A 2,341-foot vertical train ride into the earth can get a little bumpy. The train in question is better known as the "cage," and it's the only way to get from the great outdoors to the deepest level of Soudan Underground Mine State Park.
The cage is a rust-colored, steel contraption that wouldn't look out of place in a horror movie. If you're claustrophobic, you're probably going to want to stay above ground. The cage ride takes just over three, ear-popping, cold, dark minutes.
When you finally arrive at your destination, the 27th mining level of this non-operational mine, there's another train ride waiting for you. Don't worry, this one's on horizontal tracks. The only things to look out for are the bats. That's right bats!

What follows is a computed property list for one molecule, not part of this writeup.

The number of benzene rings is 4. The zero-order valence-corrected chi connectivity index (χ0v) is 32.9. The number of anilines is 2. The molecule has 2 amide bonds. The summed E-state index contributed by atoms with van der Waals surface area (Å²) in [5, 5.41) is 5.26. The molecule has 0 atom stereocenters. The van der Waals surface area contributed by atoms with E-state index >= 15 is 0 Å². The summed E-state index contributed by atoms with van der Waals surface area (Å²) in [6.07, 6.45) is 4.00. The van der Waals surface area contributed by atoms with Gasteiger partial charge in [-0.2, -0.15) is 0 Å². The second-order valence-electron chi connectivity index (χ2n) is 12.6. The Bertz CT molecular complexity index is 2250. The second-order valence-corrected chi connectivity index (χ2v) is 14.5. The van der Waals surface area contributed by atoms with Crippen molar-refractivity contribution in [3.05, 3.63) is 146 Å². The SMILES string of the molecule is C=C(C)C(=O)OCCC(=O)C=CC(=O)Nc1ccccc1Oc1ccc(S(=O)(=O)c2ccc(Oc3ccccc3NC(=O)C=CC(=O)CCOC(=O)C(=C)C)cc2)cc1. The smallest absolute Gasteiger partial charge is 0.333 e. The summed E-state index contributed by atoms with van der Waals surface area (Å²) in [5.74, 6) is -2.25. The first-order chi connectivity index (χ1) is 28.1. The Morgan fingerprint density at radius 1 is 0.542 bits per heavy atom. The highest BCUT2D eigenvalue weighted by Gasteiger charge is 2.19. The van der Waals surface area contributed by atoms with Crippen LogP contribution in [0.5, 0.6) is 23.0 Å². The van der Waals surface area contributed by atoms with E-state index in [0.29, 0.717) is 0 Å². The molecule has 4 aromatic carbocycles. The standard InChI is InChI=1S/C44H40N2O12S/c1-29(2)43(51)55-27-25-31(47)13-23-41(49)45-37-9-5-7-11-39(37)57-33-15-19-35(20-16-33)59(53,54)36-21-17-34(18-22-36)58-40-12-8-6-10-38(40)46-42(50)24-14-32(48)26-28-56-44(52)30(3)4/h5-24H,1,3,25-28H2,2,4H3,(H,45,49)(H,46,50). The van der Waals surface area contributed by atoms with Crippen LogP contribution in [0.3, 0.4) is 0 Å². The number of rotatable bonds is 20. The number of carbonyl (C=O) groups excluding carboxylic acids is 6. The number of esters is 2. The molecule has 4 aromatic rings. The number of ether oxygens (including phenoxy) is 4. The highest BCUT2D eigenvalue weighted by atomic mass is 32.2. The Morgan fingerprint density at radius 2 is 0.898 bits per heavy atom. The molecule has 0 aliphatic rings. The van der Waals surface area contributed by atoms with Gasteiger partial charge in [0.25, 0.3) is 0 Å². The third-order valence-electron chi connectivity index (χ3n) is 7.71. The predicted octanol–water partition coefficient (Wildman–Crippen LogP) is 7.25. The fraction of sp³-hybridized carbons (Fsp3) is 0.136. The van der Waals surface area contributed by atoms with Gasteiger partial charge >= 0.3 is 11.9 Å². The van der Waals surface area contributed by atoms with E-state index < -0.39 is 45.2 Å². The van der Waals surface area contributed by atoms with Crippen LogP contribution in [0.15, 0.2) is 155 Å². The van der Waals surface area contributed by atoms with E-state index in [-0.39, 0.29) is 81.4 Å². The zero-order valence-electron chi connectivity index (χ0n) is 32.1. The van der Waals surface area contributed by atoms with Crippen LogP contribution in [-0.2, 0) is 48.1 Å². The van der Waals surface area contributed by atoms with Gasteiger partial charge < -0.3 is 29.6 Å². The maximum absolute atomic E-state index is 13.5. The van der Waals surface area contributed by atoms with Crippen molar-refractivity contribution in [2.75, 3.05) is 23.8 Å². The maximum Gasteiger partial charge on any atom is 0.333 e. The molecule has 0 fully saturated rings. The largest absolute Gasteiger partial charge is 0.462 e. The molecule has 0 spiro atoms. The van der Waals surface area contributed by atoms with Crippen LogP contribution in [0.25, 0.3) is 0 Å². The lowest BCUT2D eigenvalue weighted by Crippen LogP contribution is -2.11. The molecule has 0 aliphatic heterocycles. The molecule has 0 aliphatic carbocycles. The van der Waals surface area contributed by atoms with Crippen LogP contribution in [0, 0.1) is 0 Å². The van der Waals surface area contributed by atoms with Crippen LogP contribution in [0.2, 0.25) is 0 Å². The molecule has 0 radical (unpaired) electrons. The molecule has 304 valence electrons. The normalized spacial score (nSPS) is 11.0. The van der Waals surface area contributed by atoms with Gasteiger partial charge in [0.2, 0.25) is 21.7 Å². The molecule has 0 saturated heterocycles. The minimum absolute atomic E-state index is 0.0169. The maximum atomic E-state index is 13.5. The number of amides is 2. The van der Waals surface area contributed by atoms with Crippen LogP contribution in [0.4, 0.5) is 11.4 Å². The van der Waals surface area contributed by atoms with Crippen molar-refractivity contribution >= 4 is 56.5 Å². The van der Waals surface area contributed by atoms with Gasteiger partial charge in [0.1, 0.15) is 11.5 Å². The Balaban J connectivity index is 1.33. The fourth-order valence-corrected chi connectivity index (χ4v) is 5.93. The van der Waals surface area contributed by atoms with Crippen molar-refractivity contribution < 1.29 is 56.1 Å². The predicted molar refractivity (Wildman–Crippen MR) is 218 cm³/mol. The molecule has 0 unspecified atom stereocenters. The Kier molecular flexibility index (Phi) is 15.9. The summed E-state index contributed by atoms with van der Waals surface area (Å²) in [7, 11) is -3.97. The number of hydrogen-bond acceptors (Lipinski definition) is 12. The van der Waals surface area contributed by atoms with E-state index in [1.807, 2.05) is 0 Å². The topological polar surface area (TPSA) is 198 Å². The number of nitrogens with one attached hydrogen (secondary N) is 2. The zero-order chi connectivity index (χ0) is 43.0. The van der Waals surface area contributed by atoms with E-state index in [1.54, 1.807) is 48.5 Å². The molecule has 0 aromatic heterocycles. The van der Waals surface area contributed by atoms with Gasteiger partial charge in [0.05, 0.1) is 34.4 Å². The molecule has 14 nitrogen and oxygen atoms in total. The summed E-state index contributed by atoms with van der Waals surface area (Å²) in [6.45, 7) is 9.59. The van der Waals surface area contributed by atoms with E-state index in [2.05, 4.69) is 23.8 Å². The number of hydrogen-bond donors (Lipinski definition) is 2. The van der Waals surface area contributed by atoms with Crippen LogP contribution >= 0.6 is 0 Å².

Think of the cage running down a path with 27 different tendrils shooting off its side -- one for each level. The tendrils lead to bigger spaces where iron was mined, and since the operation was shuttered in 1962, bats have claimed it for themselves.
In fact, the mines are home to one the largest little brown bat population in the state. Perhaps they love the temperature, which is a year round 51 degrees.
Another tenant of the mine is the physics lab. The mine's depth lured University of Minnesota researchers to set up shop over 25 years ago. Scientists working in the lab use instruments that are highly sensitive to cosmic rays. Being so far underground greatly reduces the risk of such rays.